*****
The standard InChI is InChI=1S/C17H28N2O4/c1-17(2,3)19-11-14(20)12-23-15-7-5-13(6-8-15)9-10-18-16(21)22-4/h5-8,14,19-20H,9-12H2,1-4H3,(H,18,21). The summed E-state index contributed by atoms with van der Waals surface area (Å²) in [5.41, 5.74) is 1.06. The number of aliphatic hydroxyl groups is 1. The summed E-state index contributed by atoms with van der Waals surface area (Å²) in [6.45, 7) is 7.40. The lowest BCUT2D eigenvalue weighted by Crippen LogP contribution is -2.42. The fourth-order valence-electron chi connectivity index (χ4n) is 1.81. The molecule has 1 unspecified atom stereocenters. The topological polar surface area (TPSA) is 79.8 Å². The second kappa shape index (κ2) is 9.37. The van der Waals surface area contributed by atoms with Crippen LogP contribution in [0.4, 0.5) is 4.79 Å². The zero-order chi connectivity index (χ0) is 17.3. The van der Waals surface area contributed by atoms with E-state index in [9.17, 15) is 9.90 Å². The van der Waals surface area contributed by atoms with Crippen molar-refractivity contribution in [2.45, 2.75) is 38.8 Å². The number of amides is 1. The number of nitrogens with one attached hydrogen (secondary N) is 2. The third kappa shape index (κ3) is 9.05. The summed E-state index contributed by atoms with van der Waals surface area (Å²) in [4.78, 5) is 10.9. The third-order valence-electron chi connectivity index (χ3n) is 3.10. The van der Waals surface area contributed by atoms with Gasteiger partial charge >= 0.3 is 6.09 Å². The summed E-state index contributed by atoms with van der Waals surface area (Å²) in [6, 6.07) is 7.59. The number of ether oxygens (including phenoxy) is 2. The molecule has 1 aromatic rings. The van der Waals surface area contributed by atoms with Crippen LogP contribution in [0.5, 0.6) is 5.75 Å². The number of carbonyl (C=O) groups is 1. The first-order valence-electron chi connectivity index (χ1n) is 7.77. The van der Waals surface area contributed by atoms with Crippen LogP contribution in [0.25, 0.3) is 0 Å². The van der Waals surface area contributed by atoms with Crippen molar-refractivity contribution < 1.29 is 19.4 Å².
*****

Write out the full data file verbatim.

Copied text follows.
The standard InChI is InChI=1S/C17H28N2O4/c1-17(2,3)19-11-14(20)12-23-15-7-5-13(6-8-15)9-10-18-16(21)22-4/h5-8,14,19-20H,9-12H2,1-4H3,(H,18,21). The summed E-state index contributed by atoms with van der Waals surface area (Å²) in [5.41, 5.74) is 1.06. The number of aliphatic hydroxyl groups is 1. The summed E-state index contributed by atoms with van der Waals surface area (Å²) in [6.45, 7) is 7.40. The lowest BCUT2D eigenvalue weighted by Crippen LogP contribution is -2.42. The fourth-order valence-electron chi connectivity index (χ4n) is 1.81. The molecule has 1 unspecified atom stereocenters. The topological polar surface area (TPSA) is 79.8 Å². The second kappa shape index (κ2) is 9.37. The van der Waals surface area contributed by atoms with Crippen LogP contribution in [0.4, 0.5) is 4.79 Å². The zero-order chi connectivity index (χ0) is 17.3. The van der Waals surface area contributed by atoms with E-state index in [9.17, 15) is 9.90 Å². The van der Waals surface area contributed by atoms with Crippen molar-refractivity contribution in [2.45, 2.75) is 38.8 Å². The number of amides is 1. The number of nitrogens with one attached hydrogen (secondary N) is 2. The third kappa shape index (κ3) is 9.05. The summed E-state index contributed by atoms with van der Waals surface area (Å²) in [4.78, 5) is 10.9. The third-order valence-electron chi connectivity index (χ3n) is 3.10. The van der Waals surface area contributed by atoms with Gasteiger partial charge >= 0.3 is 6.09 Å². The summed E-state index contributed by atoms with van der Waals surface area (Å²) in [6, 6.07) is 7.59. The number of ether oxygens (including phenoxy) is 2. The molecule has 1 aromatic rings. The van der Waals surface area contributed by atoms with Crippen LogP contribution in [0.5, 0.6) is 5.75 Å². The number of carbonyl (C=O) groups is 1. The first-order valence-electron chi connectivity index (χ1n) is 7.77. The van der Waals surface area contributed by atoms with Crippen LogP contribution in [0.25, 0.3) is 0 Å². The van der Waals surface area contributed by atoms with Crippen molar-refractivity contribution < 1.29 is 19.4 Å².